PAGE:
Antibiotics are common medications that are prescribed to treat various infections and are used today in many commonly eaten foods. These foods include meat and dairy products.
Antibiotics work by disrupting the biological processes of microorganisms(bugs). Antibiotics are over prescribed with varying degrees of success to treat diseases like sinus infections, ear infections, urinary tract infections, bronchitis, pneumonia, infections with H. pylori, Strept throat, before dental procedures in some populations, for pregnant women infected with Group B Strept, and for many, many more conditions.

Many doctors and patients alike feel that antibiotics are over-prescribed, which results in reduced effectiveness because of increased resistance of
bacteria. While they can be very useful medications in certain specific circumstances, antibiotics can also be problematic, creating new symptoms while eradicating existing ones. Because antibiotics work by killing bacteria, they can be rather indiscriminate in their eradication, killing both beneficial as well as detrimental microorganisms.

How to keep your gut flora thriving!

  • Use antibiotics only when absolutely necessary. Discuss alternatives with your doctor.
  • When you must take antibiotics, always supplement with a probiotics formulation
  • Frontier Biotics- containing 6 billion CFU plus prebiotic FOS
  • Prob-Zyme- containing 2.3 billion CFU plus digestive enzymes
  • S.B.C.- containing Saccharomyces boulardii. Especially helpful to prevent the diarrhea of C. dificile caused by antibiotic use.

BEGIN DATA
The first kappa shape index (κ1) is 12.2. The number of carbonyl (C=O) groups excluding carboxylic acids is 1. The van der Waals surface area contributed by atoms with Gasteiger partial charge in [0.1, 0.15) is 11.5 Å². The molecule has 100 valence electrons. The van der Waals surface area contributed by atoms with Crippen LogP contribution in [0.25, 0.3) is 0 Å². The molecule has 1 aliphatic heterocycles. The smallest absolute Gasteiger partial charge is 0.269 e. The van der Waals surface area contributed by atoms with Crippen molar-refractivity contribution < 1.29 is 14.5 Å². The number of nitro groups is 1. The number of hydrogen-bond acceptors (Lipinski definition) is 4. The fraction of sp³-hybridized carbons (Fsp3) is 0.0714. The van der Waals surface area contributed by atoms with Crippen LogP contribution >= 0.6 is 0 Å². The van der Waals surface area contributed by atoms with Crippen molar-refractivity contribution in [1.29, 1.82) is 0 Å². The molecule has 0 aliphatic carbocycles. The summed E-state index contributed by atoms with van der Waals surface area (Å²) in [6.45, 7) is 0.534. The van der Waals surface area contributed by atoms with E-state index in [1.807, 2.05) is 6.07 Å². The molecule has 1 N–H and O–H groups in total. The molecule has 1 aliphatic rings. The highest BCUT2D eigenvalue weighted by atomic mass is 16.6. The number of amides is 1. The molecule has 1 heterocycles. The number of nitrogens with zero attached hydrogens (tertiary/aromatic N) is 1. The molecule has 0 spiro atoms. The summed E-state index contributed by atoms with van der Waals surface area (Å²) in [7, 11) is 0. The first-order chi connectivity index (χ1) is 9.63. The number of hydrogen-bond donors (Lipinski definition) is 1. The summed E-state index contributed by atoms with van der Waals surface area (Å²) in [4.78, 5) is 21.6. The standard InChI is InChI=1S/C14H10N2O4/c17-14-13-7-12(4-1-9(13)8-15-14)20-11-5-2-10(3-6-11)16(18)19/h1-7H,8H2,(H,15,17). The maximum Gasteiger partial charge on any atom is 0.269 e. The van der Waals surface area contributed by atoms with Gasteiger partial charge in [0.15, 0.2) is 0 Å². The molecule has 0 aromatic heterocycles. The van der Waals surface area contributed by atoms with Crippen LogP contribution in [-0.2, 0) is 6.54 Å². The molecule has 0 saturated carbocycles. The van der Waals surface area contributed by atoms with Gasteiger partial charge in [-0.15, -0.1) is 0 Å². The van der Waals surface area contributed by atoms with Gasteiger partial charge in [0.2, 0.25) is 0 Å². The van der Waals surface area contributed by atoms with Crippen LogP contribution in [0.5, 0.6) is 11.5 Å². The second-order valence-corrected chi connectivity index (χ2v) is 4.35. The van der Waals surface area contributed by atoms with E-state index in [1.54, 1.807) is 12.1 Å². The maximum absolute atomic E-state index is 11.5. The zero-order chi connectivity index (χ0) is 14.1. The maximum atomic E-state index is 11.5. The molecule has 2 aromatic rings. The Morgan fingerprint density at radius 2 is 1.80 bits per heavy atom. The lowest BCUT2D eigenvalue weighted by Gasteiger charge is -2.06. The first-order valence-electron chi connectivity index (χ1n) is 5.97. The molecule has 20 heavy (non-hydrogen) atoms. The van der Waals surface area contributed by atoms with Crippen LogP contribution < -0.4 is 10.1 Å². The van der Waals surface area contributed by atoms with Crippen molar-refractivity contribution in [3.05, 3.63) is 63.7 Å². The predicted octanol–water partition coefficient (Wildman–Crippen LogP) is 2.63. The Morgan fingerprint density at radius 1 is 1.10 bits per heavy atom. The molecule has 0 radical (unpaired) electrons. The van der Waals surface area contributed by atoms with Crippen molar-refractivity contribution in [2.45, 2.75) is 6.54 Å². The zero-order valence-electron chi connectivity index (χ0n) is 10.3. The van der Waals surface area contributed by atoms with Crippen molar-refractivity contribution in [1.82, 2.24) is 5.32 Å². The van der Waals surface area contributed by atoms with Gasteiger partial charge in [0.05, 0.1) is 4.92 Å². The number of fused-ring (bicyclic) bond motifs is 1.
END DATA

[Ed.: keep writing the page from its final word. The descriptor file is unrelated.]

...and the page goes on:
• Super Biotics- containing 50 billion CFU Proprietary blend and 50 billion CFU Bifidobacterium lactis HN019

The Digestive Tract: Beneficial Bacteria

The human digestive tract is lined with trillions of beneficial bacte•ria, called “gut flora.” There are 10 times as many microorganisms in the intestines as there are cells in the human body! Somewhere between 300 and 1000 different species of bacteria live in the gut performing important metabolic activities. Human hosts and their gut flora have a symbiotic relationship, with both parties benefiting from the coexistence.
One well-known side effect of antibiotics is diarrhea. This diarrhea is caused by the antibiotics killing the good flora in the gut along with the disease-causing bacteria. When the good gut flora are eliminated by antibiotics, this reduces competition in the intestines causing an imbalance of microorganisms in the gut, allowing for bad bacteria and yeast to thrive! Probiotics are supplements containing good bacteria to replenish the population of beneficial flora in the GI tract.

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